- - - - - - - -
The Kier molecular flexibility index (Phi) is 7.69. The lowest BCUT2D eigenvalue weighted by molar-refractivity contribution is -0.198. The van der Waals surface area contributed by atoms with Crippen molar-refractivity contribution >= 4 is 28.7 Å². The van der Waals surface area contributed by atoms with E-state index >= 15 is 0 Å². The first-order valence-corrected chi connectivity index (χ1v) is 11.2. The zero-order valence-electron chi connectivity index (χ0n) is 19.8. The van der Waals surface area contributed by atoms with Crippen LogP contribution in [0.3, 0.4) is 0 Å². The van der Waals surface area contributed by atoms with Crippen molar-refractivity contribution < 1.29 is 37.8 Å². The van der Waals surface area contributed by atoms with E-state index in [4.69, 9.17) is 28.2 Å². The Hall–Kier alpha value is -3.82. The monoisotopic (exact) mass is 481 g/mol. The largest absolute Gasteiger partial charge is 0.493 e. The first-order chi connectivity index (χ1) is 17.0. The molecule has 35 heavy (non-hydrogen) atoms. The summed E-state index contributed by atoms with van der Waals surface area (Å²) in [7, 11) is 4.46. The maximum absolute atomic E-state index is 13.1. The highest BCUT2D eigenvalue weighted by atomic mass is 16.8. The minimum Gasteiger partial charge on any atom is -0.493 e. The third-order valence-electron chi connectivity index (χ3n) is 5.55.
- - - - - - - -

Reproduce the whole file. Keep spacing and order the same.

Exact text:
The Kier molecular flexibility index (Phi) is 7.69. The lowest BCUT2D eigenvalue weighted by molar-refractivity contribution is -0.198. The van der Waals surface area contributed by atoms with Crippen molar-refractivity contribution >= 4 is 28.7 Å². The van der Waals surface area contributed by atoms with E-state index >= 15 is 0 Å². The first-order valence-corrected chi connectivity index (χ1v) is 11.2. The zero-order valence-electron chi connectivity index (χ0n) is 19.8. The van der Waals surface area contributed by atoms with Crippen LogP contribution in [0.3, 0.4) is 0 Å². The van der Waals surface area contributed by atoms with Crippen molar-refractivity contribution < 1.29 is 37.8 Å². The van der Waals surface area contributed by atoms with E-state index in [4.69, 9.17) is 28.2 Å². The Hall–Kier alpha value is -3.82. The monoisotopic (exact) mass is 481 g/mol. The largest absolute Gasteiger partial charge is 0.493 e. The first-order chi connectivity index (χ1) is 17.0. The molecule has 35 heavy (non-hydrogen) atoms. The summed E-state index contributed by atoms with van der Waals surface area (Å²) in [7, 11) is 4.46. The maximum absolute atomic E-state index is 13.1. The highest BCUT2D eigenvalue weighted by atomic mass is 16.8. The minimum Gasteiger partial charge on any atom is -0.493 e. The third-order valence-electron chi connectivity index (χ3n) is 5.55.